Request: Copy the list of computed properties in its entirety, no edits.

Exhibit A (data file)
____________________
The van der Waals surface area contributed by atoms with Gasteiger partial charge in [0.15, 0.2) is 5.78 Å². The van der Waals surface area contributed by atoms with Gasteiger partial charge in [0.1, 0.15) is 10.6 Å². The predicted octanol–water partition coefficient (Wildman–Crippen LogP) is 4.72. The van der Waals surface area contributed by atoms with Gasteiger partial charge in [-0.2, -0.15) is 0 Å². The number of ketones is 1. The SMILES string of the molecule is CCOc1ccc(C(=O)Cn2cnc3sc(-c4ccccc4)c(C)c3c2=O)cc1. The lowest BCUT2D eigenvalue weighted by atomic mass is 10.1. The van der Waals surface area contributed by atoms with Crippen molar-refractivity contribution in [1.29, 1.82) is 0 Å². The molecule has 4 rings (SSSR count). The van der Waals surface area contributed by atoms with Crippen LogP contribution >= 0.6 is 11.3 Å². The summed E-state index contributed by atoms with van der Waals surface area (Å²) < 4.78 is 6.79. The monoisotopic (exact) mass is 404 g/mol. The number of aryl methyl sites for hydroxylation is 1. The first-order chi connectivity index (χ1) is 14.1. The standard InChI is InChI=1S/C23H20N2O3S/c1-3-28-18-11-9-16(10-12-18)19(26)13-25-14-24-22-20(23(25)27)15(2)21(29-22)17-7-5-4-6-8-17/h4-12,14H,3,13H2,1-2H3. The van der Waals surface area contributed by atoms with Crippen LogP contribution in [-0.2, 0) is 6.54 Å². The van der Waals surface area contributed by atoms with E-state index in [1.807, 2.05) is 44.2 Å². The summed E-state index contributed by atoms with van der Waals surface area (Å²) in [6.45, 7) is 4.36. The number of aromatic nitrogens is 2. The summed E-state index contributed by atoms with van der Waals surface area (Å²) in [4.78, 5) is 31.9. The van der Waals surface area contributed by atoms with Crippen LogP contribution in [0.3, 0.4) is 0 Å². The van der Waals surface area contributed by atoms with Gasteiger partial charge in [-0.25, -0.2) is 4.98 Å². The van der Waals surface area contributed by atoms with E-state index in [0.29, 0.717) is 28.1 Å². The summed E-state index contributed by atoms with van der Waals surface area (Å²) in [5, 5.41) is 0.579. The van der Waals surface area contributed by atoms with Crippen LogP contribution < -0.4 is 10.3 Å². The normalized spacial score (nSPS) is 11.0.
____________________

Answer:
The van der Waals surface area contributed by atoms with Gasteiger partial charge in [0.15, 0.2) is 5.78 Å². The van der Waals surface area contributed by atoms with Gasteiger partial charge in [0.1, 0.15) is 10.6 Å². The predicted octanol–water partition coefficient (Wildman–Crippen LogP) is 4.72. The van der Waals surface area contributed by atoms with Gasteiger partial charge in [-0.2, -0.15) is 0 Å². The number of ketones is 1. The SMILES string of the molecule is CCOc1ccc(C(=O)Cn2cnc3sc(-c4ccccc4)c(C)c3c2=O)cc1. The lowest BCUT2D eigenvalue weighted by atomic mass is 10.1. The van der Waals surface area contributed by atoms with Crippen molar-refractivity contribution in [1.29, 1.82) is 0 Å². The molecule has 4 rings (SSSR count). The van der Waals surface area contributed by atoms with Crippen LogP contribution >= 0.6 is 11.3 Å². The summed E-state index contributed by atoms with van der Waals surface area (Å²) < 4.78 is 6.79. The monoisotopic (exact) mass is 404 g/mol. The number of aryl methyl sites for hydroxylation is 1. The first-order chi connectivity index (χ1) is 14.1. The standard InChI is InChI=1S/C23H20N2O3S/c1-3-28-18-11-9-16(10-12-18)19(26)13-25-14-24-22-20(23(25)27)15(2)21(29-22)17-7-5-4-6-8-17/h4-12,14H,3,13H2,1-2H3. The van der Waals surface area contributed by atoms with Crippen LogP contribution in [-0.2, 0) is 6.54 Å². The van der Waals surface area contributed by atoms with E-state index in [1.807, 2.05) is 44.2 Å². The summed E-state index contributed by atoms with van der Waals surface area (Å²) in [6.45, 7) is 4.36. The number of aromatic nitrogens is 2. The summed E-state index contributed by atoms with van der Waals surface area (Å²) in [4.78, 5) is 31.9. The van der Waals surface area contributed by atoms with Crippen LogP contribution in [0.3, 0.4) is 0 Å². The van der Waals surface area contributed by atoms with Gasteiger partial charge in [-0.25, -0.2) is 4.98 Å². The van der Waals surface area contributed by atoms with E-state index in [0.29, 0.717) is 28.1 Å². The summed E-state index contributed by atoms with van der Waals surface area (Å²) in [5, 5.41) is 0.579. The van der Waals surface area contributed by atoms with Crippen LogP contribution < -0.4 is 10.3 Å². The normalized spacial score (nSPS) is 11.0.